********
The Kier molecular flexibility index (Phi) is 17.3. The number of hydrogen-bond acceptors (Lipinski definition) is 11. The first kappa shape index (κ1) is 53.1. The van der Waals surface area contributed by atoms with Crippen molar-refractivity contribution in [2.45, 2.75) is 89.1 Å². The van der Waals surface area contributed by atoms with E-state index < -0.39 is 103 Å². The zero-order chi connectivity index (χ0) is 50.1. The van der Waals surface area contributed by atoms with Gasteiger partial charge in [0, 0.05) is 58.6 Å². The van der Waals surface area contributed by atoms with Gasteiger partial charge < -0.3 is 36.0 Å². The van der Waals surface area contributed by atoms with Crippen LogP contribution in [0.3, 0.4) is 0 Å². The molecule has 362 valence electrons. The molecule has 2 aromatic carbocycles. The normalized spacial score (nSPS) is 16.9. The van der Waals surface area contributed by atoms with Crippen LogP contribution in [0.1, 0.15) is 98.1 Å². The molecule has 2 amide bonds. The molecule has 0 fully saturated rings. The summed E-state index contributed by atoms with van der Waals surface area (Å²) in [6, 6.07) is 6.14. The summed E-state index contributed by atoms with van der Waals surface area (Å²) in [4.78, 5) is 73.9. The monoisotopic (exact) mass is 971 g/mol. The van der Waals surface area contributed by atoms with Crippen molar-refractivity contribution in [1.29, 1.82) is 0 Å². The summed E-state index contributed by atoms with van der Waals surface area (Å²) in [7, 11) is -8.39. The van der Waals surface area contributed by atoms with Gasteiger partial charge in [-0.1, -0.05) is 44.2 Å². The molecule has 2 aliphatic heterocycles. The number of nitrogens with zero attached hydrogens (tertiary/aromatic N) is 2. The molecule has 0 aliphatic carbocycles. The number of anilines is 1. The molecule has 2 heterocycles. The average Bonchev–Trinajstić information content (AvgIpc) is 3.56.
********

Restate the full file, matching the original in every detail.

The Kier molecular flexibility index (Phi) is 17.3. The number of hydrogen-bond acceptors (Lipinski definition) is 11. The first kappa shape index (κ1) is 53.1. The van der Waals surface area contributed by atoms with Crippen molar-refractivity contribution in [2.45, 2.75) is 89.1 Å². The van der Waals surface area contributed by atoms with E-state index < -0.39 is 103 Å². The zero-order chi connectivity index (χ0) is 50.1. The van der Waals surface area contributed by atoms with Gasteiger partial charge in [0, 0.05) is 58.6 Å². The van der Waals surface area contributed by atoms with Gasteiger partial charge < -0.3 is 36.0 Å². The van der Waals surface area contributed by atoms with Crippen LogP contribution in [0.3, 0.4) is 0 Å². The molecule has 362 valence electrons. The molecule has 2 aromatic carbocycles. The normalized spacial score (nSPS) is 16.9. The van der Waals surface area contributed by atoms with Crippen LogP contribution in [0.1, 0.15) is 98.1 Å². The molecule has 2 amide bonds. The molecule has 0 fully saturated rings. The summed E-state index contributed by atoms with van der Waals surface area (Å²) in [6, 6.07) is 6.14. The summed E-state index contributed by atoms with van der Waals surface area (Å²) in [4.78, 5) is 73.9. The monoisotopic (exact) mass is 971 g/mol. The van der Waals surface area contributed by atoms with Crippen molar-refractivity contribution in [1.29, 1.82) is 0 Å². The summed E-state index contributed by atoms with van der Waals surface area (Å²) in [7, 11) is -8.39. The van der Waals surface area contributed by atoms with Gasteiger partial charge in [-0.1, -0.05) is 44.2 Å². The molecule has 2 aliphatic heterocycles. The number of nitrogens with zero attached hydrogens (tertiary/aromatic N) is 2. The molecule has 0 aliphatic carbocycles. The number of anilines is 1. The molecule has 2 heterocycles. The average Bonchev–Trinajstić information content (AvgIpc) is 3.56.